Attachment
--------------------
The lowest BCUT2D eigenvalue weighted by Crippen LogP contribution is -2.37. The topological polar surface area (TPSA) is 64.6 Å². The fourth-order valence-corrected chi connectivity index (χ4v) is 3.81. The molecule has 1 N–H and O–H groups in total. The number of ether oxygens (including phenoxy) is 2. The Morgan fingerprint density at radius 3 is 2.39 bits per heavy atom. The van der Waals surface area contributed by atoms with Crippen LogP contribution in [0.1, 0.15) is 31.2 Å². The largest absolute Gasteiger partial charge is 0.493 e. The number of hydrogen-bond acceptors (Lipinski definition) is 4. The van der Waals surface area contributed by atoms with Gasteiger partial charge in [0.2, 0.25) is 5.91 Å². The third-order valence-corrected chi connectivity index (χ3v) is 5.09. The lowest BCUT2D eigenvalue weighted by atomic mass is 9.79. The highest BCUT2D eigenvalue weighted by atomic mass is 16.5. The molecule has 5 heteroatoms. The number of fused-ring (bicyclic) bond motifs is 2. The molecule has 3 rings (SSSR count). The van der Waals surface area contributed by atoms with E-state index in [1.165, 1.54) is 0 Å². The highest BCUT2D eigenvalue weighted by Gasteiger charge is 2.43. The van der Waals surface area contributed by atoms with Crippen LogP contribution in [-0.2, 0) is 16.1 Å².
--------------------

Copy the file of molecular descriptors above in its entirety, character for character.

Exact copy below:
The lowest BCUT2D eigenvalue weighted by Crippen LogP contribution is -2.37. The topological polar surface area (TPSA) is 64.6 Å². The fourth-order valence-corrected chi connectivity index (χ4v) is 3.81. The molecule has 1 N–H and O–H groups in total. The number of ether oxygens (including phenoxy) is 2. The Morgan fingerprint density at radius 3 is 2.39 bits per heavy atom. The van der Waals surface area contributed by atoms with Crippen LogP contribution in [0.1, 0.15) is 31.2 Å². The largest absolute Gasteiger partial charge is 0.493 e. The number of hydrogen-bond acceptors (Lipinski definition) is 4. The van der Waals surface area contributed by atoms with Gasteiger partial charge in [0.2, 0.25) is 5.91 Å². The third-order valence-corrected chi connectivity index (χ3v) is 5.09. The lowest BCUT2D eigenvalue weighted by atomic mass is 9.79. The highest BCUT2D eigenvalue weighted by atomic mass is 16.5. The molecule has 5 heteroatoms. The number of fused-ring (bicyclic) bond motifs is 2. The molecule has 3 rings (SSSR count). The van der Waals surface area contributed by atoms with E-state index in [1.165, 1.54) is 0 Å². The highest BCUT2D eigenvalue weighted by Gasteiger charge is 2.43. The van der Waals surface area contributed by atoms with Crippen LogP contribution in [-0.2, 0) is 16.1 Å².